There I was, singing at the top of my lungs and mindlessly bumping along to the latest Rihanna song (guilty pleasure) when all of a sudden, there was a massive BABUMMP BABUMMP BABUMMP…
Next thing I know, my tire exploded and I’m skidding down the freeway on just the rims. In my head, I saw it as an intense action scene from 007 where I manage to calmly pull my car over like a pro. In reality, it probably looked something like this:
When I finally regained a normal breathing pattern, the first thing I did was take out my phone and call AAA. Following the AAA phone call, I dialed my parents, and proceeded to text my friends about my recent fiasco. To pass the time as I waited for the tow truck to arrive, I checked Facebook and scrolled through tweets.
While waiting, two different police officers pulled over, and asked me if I needed assistance. In addition, two kind souls stopped to see if they could help me as well. Unfortunately, I’ve become paranoid after watching too many episodes of “I Survived”, and so I automatically assumed they were potential serial killers, locked my doors, and motioned, “I’M ON THE PHONE WITH AAA, IT’S COOL!”
This is where the point of my blog post comes in: It was completely instinctual for me to grab my phone as soon as trouble arose. I didn’t think twice about using my phone as a resource to get me out of a distressing dilemma. However, it was also instinctual for me to lock my doors at the first sign of human contact. The thought of actually letting strangers help me didn’t even cross my mind. WHY?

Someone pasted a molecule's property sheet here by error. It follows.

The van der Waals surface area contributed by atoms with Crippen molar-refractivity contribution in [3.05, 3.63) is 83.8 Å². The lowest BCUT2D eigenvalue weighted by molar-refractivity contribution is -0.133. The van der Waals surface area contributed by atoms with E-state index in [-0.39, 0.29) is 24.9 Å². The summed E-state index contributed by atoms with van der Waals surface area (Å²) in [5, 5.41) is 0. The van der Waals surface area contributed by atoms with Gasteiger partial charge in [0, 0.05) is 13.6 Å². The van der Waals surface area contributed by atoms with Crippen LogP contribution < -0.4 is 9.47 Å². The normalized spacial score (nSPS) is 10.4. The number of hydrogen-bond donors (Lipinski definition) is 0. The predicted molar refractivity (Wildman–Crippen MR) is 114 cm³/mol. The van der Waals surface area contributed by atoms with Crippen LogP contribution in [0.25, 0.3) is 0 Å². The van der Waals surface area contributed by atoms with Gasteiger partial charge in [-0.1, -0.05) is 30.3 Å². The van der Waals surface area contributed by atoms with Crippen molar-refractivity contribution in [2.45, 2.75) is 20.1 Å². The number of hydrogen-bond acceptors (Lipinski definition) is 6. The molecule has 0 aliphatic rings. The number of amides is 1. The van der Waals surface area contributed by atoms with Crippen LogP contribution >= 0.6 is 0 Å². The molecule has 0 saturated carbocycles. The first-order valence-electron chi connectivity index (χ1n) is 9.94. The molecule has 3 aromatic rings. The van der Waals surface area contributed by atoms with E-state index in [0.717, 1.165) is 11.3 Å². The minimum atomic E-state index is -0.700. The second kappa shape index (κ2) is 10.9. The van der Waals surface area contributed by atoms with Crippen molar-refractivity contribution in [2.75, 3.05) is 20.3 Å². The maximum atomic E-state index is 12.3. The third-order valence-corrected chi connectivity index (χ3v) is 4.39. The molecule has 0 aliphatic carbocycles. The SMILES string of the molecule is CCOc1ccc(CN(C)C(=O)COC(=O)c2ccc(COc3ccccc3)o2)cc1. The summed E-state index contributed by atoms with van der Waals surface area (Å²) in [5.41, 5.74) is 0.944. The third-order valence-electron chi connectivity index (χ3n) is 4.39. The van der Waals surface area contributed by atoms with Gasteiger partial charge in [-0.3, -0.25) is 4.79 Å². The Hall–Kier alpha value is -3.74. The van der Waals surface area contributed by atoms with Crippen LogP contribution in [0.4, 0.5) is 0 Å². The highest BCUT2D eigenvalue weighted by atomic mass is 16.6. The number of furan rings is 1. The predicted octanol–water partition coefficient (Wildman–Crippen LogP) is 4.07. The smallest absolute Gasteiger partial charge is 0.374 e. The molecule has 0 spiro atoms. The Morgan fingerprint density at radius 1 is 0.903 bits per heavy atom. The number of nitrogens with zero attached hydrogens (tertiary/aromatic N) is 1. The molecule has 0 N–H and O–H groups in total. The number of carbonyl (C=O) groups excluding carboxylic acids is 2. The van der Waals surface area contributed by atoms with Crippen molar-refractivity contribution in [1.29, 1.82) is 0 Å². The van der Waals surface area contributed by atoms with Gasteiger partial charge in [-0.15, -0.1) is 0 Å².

I justify my actions with the fact that I was alone, it was dark, and the reality of the situation is that we live in a dangerous world full of crazies. Sadly, females need to keep their guard up these days. But it did make me think about how dependent I am on my mobile phone. The first thought that came to mind was: “Wow, what would I have done without my cell?”
I thought back to those days I like to refer to as the “dark ages” when cell phones didn’t exist. As a millennial, it’s hard for me to wrap my mind around life without a cellphone – especially in emergencies.
In this situation, my phone was my savior. It allowed me to call for reliable help in the safety of my car, and stay connected with my family and friends. At the same time, it gave me an excuse to avoid the people who tried to help me because I could easily say “I’ve got the situation covered, thanks to my ability to call AAA!”. I felt safer because I had my phone.
Our technology provides us with a sense of security. When we need help, we can get it at the push of a button. Phones provide us with a sense of comfort. But at what cost? Car trouble scenarios aside, are we becoming a culture that exiles each other because we would rather use our phones as a resource? What happens when we DON’T have our phones with us? Personally, I get a tinge of anxiety when I forget my phone…
What behavioral traits have shifted as a result of new technology? Is it a good thing or a bad thing?
This debate on behavioral traits and technology is nothing new. I would like to discuss my personal opinions in a separate, more in-depth blog post. But for now, what do you think? Are you dependent on your mobile phone?